Reviewed by Raoul Hernandez, Fri., May 24, 2002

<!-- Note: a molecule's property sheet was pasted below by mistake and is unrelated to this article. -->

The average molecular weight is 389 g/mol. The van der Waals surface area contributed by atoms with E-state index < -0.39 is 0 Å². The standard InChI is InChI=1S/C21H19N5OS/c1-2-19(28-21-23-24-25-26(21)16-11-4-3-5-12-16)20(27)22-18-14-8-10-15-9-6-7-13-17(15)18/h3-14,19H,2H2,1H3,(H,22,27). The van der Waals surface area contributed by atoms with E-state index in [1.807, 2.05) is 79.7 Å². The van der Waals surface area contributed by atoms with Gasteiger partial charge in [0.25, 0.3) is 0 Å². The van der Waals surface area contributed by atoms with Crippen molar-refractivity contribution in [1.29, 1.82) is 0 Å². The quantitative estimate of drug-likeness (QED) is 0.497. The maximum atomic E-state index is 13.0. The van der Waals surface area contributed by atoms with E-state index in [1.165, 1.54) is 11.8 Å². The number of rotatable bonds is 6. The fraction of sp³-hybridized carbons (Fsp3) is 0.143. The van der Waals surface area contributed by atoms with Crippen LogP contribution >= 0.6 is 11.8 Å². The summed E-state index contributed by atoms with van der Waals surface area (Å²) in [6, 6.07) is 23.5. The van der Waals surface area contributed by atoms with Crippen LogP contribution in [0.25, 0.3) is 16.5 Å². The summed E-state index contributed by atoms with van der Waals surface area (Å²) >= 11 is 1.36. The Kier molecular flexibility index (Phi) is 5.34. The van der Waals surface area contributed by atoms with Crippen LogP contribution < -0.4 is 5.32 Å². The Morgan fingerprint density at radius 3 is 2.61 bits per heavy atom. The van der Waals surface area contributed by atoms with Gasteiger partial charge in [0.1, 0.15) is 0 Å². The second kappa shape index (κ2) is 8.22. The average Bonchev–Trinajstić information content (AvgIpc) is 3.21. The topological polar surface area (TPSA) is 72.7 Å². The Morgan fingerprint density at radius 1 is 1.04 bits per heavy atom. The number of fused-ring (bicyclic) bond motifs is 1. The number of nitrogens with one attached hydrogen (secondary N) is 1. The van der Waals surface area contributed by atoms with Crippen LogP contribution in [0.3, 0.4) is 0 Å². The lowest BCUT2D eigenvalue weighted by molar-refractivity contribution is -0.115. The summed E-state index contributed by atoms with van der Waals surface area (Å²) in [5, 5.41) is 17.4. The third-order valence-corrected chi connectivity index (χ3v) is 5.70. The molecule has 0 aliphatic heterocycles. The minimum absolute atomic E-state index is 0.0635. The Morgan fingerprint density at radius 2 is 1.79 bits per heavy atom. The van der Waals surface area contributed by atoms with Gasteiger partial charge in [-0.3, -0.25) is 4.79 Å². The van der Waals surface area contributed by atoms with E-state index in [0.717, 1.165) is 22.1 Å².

The FlatlandersNow Again (New West) In the spring of 1972, Jimmie Dale Gilmore, Joe Ely, and Butch Hancock arrived in Nashville with their small band of Lubbock-based troubadours and a young man's wanderlust. The ensuing sessions yielded only a here-and-gone 8-track tape and a promotional single of Gilmore's now-classic "Dallas," though the group did manage to play the first Kerrville Folk Festival. Until 1990 that is, when Rounder Records released The Flatlanders, More a Legend Than a Band. "It's pretty crude," admits Ely in the liner notes, "but there's a certain flavor about the record. It has an eerie, lonesome sound, which reflected our roots in Lubbock; and the wind, the dust, and the environment." Well put. When the trio regrouped in 1998 to cut a song for the soundtrack to Robert Redford's film The Horse Whisperer, said legend became more of a band. A full 30 years after that Tennessee trek, Now Again's campfire bonhomie proclaims now is now again. "The wind knows how we used to be here now," croons Ely on the title track. "It circles to remind us all, all about the time we used to spend. Don't let it come 'n' go again." Easily interpreted as the three boyhood friends' ode to their enduring bond, "Now It's Now Again," along with a slightly different version of The Horse Whisperer's "South Wind of Summer," finds the Flatlanders at the musical crossroads of Ely's elan, Gilmore's wistful vocal cry, and Hancock's poetic naturalism. If all 14 tracks herein -- 12 of which were collaborated on together by this storied triumvirate of Texas songwriters -- were as good, Now Again would be legend. Instead, there's Gilmore's otherworldly meditation of Utah Phillips-penned opener "Going Away," with its ghosts of Gilmore's "Tonight, I'm Gonna Go Downtown," and his brief, jaunty "Down on Filbert's Rise." Hancock's middle-aged giddiness on "Julia," plus the kindly "You Make It Look Easy," cook up the same rustic warmth that the Big Bend raftsman has come to embody. "I Thought the Wreck Was Over," with its rejoiner, "but here she comes again," is an archetypal elbow in the ribs from Ely. Ditto for Ely's rompy "Pay the Alligator." Kerrvillian good-time sing-alongs "Down in the Light of the Melon Moon," "Right Where I Belong," and the spry "My Wildest Dreams Grow Wilder Every Day" are in perfect harmony. Now Again might not quite attain legendary status, but then again, the Texas Hill Country breeze is its own mythology.